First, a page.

1. Pull the plug. 

Look at the right side of the Windows taskbar. You thought those two blinking monitors in notification area display how many megabytes (or gigabits) your computer has received while it actually shows how many tetra-moments you have wasted. Even while researching, one link can lead to another, then another, and then …..

There is a reason why it is called World Wide ‘Web’.


On a laptop, a button, on a desktop, an icon conveniently disconnects you from the internet. Do it so you will have to make an effort to check your mail or retweet an oh-so-interesting article.

If all else fails, you can always pull the plug on your wireless router (or unplug the cable).

2. Save it for later.

I love getting stuck on a fact or forgetting an important detail because that gives me an excuse to Google it. It won’t hurt if I meanwhile update my facebook status and check if Avatar has been released on Bluray in 3D, right?

Yeah, right.


Make a list, highlight the missing part, take notes, leave blanks. Do whatever is necessary to postpone the urge to go ‘click’ happy. You will edit your work later, no? If you save the time, the time will save you: research and recheck when you revise.

Speaking of time, you can always fill in the blanks but you can never fill in the voids.

3. Get Crayons.

Typing (or writing on paper) can seem like a rut at times. Among other things that writers share (OD’ing on praise, daydreaming, dandruff) is the dread of a blank page. Our mission: to cover white with black. Our problem: too much white does not look right.

If the only words you can think of are ‘white as sheet,’ maybe it is a hint.


Children get happy when you hand them crayons and paper (they are happier when you offer them crayons and a wall but more on this some other time.) So, grab your colorful markers, walk towards your whiteboard (or the nearest store to get one, whichever is applicable) and start writing.

Free associative writing helps on paper but this is not what you are doing here: you are carefully creating descriptions, listing scene pointers, writing notes on possible outcomes or whatever you are working on currently. You are separating everything with color-codes and you are stepping back every few minutes to take in the details, look for gaps in development, and other problem areas.
From one of my work-in-progress serials

I have experienced that change of medium (from computer to paper or paper to whiteboard, especially whiteboard) can unleash a powerfully creative pied piper (or Sugar Plum Fairy, depending on your gender or preference) we all have inside.

The results of writing on a whiteboard can be startling (in a positive way). Perhaps it has something to do with the size of the board that unconsciously encourages us to think on a larger scale. Or maybe it feels like a mural on which we can paint our world in pieces until we see the big picture. Or it just helps excite our inner child.

Whatever the reason, try it and be pleasantly surprised.

As I said in the beginning, procrastinating sometimes is good. You can even enjoy it if you heed Marc Hack’s advice and utilize time outs to find out what is happening in our world from quality international news sources like BBC News and Reuters.

That’s one. He offers 28 more suggestions here.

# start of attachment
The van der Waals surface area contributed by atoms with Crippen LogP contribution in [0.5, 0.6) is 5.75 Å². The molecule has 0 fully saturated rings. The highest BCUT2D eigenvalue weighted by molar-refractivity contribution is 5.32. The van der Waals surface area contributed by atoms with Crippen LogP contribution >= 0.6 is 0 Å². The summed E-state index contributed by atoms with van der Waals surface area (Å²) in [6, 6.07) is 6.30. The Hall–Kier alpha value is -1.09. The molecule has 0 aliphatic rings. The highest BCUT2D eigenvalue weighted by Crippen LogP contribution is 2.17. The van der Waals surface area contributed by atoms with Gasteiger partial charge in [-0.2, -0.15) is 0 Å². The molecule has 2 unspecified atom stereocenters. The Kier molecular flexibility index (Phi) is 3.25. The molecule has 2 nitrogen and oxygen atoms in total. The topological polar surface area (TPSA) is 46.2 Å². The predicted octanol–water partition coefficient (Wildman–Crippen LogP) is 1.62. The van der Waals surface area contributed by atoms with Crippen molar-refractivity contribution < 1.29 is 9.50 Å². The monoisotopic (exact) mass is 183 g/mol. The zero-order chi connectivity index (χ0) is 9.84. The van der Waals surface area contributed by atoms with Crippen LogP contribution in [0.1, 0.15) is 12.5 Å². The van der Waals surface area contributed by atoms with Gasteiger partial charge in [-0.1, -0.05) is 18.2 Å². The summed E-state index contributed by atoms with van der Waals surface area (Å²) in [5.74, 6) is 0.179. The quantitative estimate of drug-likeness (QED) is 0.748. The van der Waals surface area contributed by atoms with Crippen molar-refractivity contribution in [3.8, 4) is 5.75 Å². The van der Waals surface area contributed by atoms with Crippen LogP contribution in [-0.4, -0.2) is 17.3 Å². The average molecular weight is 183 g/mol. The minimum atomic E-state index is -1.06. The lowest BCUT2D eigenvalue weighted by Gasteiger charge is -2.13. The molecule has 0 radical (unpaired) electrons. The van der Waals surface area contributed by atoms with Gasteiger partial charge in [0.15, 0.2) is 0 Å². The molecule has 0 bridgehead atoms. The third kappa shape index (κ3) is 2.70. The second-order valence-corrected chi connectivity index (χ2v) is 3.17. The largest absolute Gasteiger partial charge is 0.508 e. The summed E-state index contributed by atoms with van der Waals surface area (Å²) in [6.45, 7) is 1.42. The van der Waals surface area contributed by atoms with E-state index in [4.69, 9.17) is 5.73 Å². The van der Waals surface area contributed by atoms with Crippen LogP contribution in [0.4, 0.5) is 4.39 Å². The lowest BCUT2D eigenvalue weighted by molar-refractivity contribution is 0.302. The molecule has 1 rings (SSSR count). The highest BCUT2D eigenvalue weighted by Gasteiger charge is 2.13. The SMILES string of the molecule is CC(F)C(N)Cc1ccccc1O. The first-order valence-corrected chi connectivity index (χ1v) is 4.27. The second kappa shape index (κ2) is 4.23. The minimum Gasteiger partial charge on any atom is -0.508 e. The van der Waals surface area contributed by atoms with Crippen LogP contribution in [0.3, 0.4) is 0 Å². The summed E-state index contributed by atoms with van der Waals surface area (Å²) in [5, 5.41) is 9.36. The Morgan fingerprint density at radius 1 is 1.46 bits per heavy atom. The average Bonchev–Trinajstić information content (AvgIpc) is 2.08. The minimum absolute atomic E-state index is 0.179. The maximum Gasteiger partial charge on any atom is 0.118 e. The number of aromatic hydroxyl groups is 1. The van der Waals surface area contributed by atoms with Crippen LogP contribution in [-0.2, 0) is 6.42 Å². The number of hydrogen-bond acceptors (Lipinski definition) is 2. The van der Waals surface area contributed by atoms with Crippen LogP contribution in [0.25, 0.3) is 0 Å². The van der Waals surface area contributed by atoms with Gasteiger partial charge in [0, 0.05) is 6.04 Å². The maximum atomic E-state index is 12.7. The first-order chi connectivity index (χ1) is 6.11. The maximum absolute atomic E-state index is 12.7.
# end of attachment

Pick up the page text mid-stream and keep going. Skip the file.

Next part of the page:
Word of caution: his blog is highly inspiring, insightful (and addictive) and you can find yourself clicking on one entry after another.

Finally, extended periods of procrastination may signal that something is amiss; maybe an inspiration killer is hiding in the closet. Don’t troll for a shrink just yet because Candy Arrington is here for rescue. She points out that some writers put off writing and submitting because they fear rejection. Others fear success. Could you be having one of the problems she lists in her Writer's Digest article?

So, what do you do when you bump into Dawdling Darling?

Tuesday, September 28, 2010

How to think more creatively and come up with better ideas

Writers would write day and night if they can just figure out what to write! No matter how clearly do we see the end of a project, we still get stuck sooner or later in the maze, wondering which step next to take .

There are books, there are exercises, there are even teachers who show you how to limp across the barren desert of 'no idea.'

Justine Lee Musk tackles this from another angle. In how to think more creatively and come up with better ideas, she offers four solutions out of which at least one should help in any given situation.

Monday, September 27, 2010

Inspiration 101.

My books are highly 'personalized:' I date them, time them, underline what I like, highlight passages, write ideas in the margins that spring to mind while I read. Basically, when I am done with a book, you can tell that I have been 'there.' Then I return to them later for inspiration, idea generation, and to refresh my feelings about them.

Sometimes, I stumble upon something that adds a valuable perspective.

This recently happened while I was reading Hateship, Friendship, Courtship, Loveship, Marriage by Alice Munro. In her short story 'Nettles,' while describing a golf course, she writes, 'The bushes right at the edge of the grass had dark leaves and an almost formal look, as if they had been a hedge, set out there. But they were in a clump, growing wild. They also looked impenetrable, but close up there were little openings, the narrow paths that animals or people looking for golf balls had made.'

So now, I am getting close to my troubles and looking for an opening.